Hate for Sale is only the fourth album to be credited to the Pretenders in this century, but that’s misleading: Pretender-in-chief Chrissie Hynde has also released a couple of CDs under her own name in recent years as well as a collaborative project with Welsh singer JP Jones, and it’s often difficult to see why some albums bear the band name and others do not. The Pretenders lost two of their four original members to drug overdoses way back in 1982 and 1983; and a third member, the great drummer Martin Chambers, disappeared from the credit lists after 2002’s Loose Screw. For a long time now, albums variously credited to the Pretenders and Hynde have consisted largely of her material and have been performed by her and whomever she felt like playing with at the moment.
That’s still the case on Hate for Sale, but this CD arguably has a bit more claim to the Pretenders name than its recent predecessors: Chambers is back on board for this album, which also benefits from the return of producer Stephen Street, who last worked with the group on 1999’s Viva el Amor. Another big plus is the consistently tuneful material, all of it cowritten by Hynde and James Walbourne, her lead guitarist since 2008. Their compositions don’t break much new ground; instead, they find the Pretenders mostly delivering the jingle-jangle guitar, great hooks, and insistent beats that infused many of their early gems. The band—and especially Chambers and Walbourne—are on fire, and Hynde proves once again that she ranks among rock’s greatest vocalists.
The 10-track album is rather brief at 31 minutes, and it does contain a couple of throwaways, the plodding “Junkie Walk” and “Didn’t Want to Be This Lonely.” But winners predominate, including beautifully sung ballads like “You Can’t Hurt a Fool” and “Crying in Public” and rockers such as “The Buzz” and “Maybe Love Is in NYC,” both of which capture much of the magic of early hits like “Back on the Chain Gang” and “Don’t Get Me Wrong.”
Pretenders fans will not be disappointed.
Sylvie Simmons, Blue on Blue. Sylvie Simmons and I are both longtime music journalists who have published books on Leonard Cohen (I’m Your Man: The Life of Leonard Cohen and Leonard Cohen on Leonard Cohen: Interviews and Encounters, respectively). One way we differ: when it comes to making music, my talent begins and ends with the ability to expertly operate only two instruments—the CD player and the record player—whereas Simmons also plays ukulele, sings, and composes.
On this excellent follow-up to Sylvie, her 2014 debut album, she sounds a lot like 1960s-era Marianne Faithfull but with more folk flavor and less pop. “A ukulele has a sad, fractured sweetness,” Simmons has said, and so do these 11 dreamy songs, which feature enigmatic, sometimes dark lyrics. Highlights include “The Thing They Don’t Tell You About Girls,” in which she confides, “Since you’re gone I keep away from bridges, trains, and razor blades”; and the even more melancholy “Waiting for the Shadows to Fall,” which limns the end of a romance.
Another winner is the countrified “1000 Years Before I Met You,” in which a relationship is in tatters and “there’s three more hours till morning and a bottle on the floor.” Simmons shares vocals on this one with Giant Sand’s Howie Gelb, who plays keyboards and guitar throughout the album and produced both Blue on Blue and its predecessor.
The Five Keys, Collection 1951-58. The Five Keys, an R&B vocal group from Newport News, Virginia, broke into the pop Top 40 chart three times, with “Ling, Ting, Tong” (1954), “Out of Sight, Out of Mind” (1956), and “Wisdom of a Fool” (1957). But like the “5” Royales, another fine and influential doo-wop group from the period, they never had a major hit and never experienced the fame enjoyed by such similarly styled progenitors as the Ink Spots and contemporaries like the Platters. But their level of success—which did include four major R&B hits—barely hints at their talent.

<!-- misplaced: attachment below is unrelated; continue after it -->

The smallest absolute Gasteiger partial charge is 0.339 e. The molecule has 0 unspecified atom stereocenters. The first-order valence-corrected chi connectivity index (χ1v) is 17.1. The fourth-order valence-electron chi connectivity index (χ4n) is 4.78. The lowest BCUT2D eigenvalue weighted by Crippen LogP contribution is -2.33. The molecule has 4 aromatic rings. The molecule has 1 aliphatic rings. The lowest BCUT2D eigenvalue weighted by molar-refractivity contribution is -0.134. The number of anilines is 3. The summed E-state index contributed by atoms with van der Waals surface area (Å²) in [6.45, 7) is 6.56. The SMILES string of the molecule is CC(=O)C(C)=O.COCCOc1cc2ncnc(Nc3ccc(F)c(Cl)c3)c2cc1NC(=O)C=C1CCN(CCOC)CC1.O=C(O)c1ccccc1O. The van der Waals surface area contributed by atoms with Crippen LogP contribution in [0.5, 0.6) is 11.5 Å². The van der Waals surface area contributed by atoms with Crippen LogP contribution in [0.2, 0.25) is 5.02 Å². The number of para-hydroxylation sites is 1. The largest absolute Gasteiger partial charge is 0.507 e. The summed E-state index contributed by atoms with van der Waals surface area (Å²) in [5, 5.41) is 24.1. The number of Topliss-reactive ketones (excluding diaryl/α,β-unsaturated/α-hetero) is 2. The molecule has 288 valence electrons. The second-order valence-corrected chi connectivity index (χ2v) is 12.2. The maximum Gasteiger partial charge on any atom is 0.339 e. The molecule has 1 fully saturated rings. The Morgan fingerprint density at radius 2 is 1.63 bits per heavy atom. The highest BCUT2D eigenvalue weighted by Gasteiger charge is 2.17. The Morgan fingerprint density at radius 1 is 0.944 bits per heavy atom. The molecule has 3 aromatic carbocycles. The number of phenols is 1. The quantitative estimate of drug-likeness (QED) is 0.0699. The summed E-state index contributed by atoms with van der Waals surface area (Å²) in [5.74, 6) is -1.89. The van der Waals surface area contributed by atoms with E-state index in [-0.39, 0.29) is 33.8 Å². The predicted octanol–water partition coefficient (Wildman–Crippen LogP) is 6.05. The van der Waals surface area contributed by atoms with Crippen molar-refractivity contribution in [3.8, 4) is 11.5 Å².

This well-annotated three-CD, 85-track anthology collects the A and B sides from all of their Aladdin and Capitol singles released between 1951 and 1958, the period when they made their most significant music, as well as studio material from their spuriously titled Five Keys on Stage album. Their multiple talented lead vocalists and complex five-part harmonies enliven original material as well as such standards as “The Glory of Love” and “Red Sails in the Sunset.” If you like doo-wop (and what’s not to like?), you need this collection.
Nocona, Los Dos. Five years after the release of their sophomore effort, the Los Angeles–based Nocona are back with thisthird album, which is being accurately billed as a wedding of Americana, punk, and psychedelia. It was worth the wait. The live-in-the-studio recording reflects the eclectic tastes of group prime mover Chris Isom, who cites influences ranging all the way from Elizabeth Cotton and Mississippi John Hurt to the 13th Floor Elevators, ZZ Top, and the Kinks. Isom provides lead vocals and lead guitar and penned all of the music by himself with the exception of the title track, which he wrote with coproducer Jay Braun.
“There’s part of me that’s always wanted to [have people] walk away from our band thinking they’d never heard anything like that before,” says Isom. He won’t quite get that wish with this album, whose songs do often sound redolent of such outfits as the Grateful Dead, Flying Burrito Brothers, and New Riders of the Purple Sage as well as more contemporary acts like Wilco and the Jayhawks. That doesn’t mean the album isn’t first-rate, however. This is intelligently written, consistently accessible, well-sung, and well-played material from a band that deserves to be as big as many of the acts that influenced it.